A diketone is a molecule containing two ketone groups. The simpliest diketone is diacetyl, also known as 2,3-butanedione. Diacetyl, acetylacetone, and hexane-2,5-dione are examples of 1,2-, 1,3-, and 1,4-diketones, respectively. Dimedone is an example of a cyclic diketone.
1,3-Diketones, such as acetylacetone, are particularly prone to form stable enols or enolates because of conjugation of the enol or enolate with the other carbonyl group, and the stability gained in forming a six-membered ring, (hydrogen bonded in the case of the enol or containing the counter ion in the case of the enolate).
The conjugate base derived from 1,3-ketones form complexes with metal ions.
In 2004, the EU conducted an examination of certain flavoring additives grouped together as "Flavouring Group Evaluation FGE.11". This group included diketones. As part of that study, the EU found that acetylacetone (pentane-2,4-dione) (FL 07.191) was genotoxic in vivo and in vitro, and deleted it from the register of permitted flavoring substances. The register of permitted flavoring substances was adopted in 1999.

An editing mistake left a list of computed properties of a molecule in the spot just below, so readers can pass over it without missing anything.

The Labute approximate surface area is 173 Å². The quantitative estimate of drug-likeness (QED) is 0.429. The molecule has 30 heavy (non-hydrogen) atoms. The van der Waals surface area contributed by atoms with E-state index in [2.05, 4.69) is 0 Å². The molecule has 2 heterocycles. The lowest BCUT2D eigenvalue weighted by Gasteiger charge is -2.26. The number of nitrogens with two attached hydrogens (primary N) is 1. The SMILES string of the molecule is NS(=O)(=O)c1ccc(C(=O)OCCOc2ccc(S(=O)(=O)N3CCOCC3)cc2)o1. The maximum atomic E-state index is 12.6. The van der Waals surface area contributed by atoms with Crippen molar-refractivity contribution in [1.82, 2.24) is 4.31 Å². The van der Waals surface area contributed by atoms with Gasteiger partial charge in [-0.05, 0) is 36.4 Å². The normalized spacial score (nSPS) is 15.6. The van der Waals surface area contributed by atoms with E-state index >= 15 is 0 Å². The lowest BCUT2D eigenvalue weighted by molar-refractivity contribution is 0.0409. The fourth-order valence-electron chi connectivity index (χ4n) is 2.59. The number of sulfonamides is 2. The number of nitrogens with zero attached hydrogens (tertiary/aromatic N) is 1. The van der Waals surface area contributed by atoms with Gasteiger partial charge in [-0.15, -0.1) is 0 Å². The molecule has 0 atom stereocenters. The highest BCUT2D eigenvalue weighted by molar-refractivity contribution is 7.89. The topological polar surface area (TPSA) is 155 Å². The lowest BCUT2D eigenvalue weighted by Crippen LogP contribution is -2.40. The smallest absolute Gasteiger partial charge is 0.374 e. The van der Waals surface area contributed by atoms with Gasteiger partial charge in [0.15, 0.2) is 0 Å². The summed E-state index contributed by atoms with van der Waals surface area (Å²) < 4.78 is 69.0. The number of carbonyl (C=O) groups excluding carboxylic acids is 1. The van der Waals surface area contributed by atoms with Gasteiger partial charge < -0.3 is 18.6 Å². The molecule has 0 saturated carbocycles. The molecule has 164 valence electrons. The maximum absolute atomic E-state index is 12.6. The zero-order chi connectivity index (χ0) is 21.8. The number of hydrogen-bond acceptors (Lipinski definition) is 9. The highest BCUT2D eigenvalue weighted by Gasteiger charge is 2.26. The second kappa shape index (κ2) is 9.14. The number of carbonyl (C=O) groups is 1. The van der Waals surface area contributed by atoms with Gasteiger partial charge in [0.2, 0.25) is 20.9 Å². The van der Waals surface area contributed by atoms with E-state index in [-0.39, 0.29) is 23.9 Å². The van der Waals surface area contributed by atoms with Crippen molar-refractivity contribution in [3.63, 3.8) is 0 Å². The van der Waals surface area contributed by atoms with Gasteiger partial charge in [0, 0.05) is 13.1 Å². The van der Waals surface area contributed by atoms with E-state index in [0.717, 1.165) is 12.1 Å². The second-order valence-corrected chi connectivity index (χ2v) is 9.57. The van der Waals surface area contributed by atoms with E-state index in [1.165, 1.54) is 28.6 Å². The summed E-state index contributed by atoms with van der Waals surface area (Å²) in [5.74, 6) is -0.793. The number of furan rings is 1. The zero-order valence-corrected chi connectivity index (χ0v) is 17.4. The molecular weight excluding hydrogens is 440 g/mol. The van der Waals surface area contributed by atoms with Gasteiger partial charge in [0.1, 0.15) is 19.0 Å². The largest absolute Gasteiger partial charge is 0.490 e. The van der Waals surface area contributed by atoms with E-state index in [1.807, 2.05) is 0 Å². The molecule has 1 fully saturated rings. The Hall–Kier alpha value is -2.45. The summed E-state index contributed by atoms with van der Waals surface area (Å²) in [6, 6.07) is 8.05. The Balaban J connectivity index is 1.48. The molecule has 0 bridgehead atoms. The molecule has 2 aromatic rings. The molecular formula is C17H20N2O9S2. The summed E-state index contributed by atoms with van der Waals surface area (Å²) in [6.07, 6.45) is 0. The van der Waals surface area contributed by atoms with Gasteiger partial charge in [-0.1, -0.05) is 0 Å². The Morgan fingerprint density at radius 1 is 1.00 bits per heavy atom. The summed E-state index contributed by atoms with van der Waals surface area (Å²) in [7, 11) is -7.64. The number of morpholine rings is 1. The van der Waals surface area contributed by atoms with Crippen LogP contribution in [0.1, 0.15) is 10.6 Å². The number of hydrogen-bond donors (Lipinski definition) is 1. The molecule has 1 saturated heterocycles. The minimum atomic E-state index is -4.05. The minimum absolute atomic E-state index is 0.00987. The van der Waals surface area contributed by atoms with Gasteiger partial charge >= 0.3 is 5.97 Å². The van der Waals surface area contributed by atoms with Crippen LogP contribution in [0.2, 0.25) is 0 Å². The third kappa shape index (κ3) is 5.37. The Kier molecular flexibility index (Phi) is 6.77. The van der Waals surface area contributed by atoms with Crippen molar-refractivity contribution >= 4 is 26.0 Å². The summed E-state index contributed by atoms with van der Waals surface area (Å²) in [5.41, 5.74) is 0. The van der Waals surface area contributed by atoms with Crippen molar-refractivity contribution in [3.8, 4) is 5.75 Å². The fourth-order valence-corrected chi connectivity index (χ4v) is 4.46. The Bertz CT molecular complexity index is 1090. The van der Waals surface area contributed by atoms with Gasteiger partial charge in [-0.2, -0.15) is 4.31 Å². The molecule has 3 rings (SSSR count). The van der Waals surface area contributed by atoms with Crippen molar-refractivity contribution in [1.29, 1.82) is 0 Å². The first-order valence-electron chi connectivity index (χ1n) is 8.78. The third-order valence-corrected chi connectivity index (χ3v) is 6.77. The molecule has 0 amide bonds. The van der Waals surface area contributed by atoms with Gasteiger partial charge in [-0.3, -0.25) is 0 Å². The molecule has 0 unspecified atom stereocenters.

- Opinion of the Scientific Panel on Food Additives, Flavourings, Processing Aids and Materials in contact with Food, EFSA Journal (2004) 166, 1-44
- COMMISSION DECISION of 18 May 2005 amending Decision 1999/217/EC as regards the register of flavouring substances used in or on foodstuffs, Official Journal of the European Union
- Official Journal of the European Communities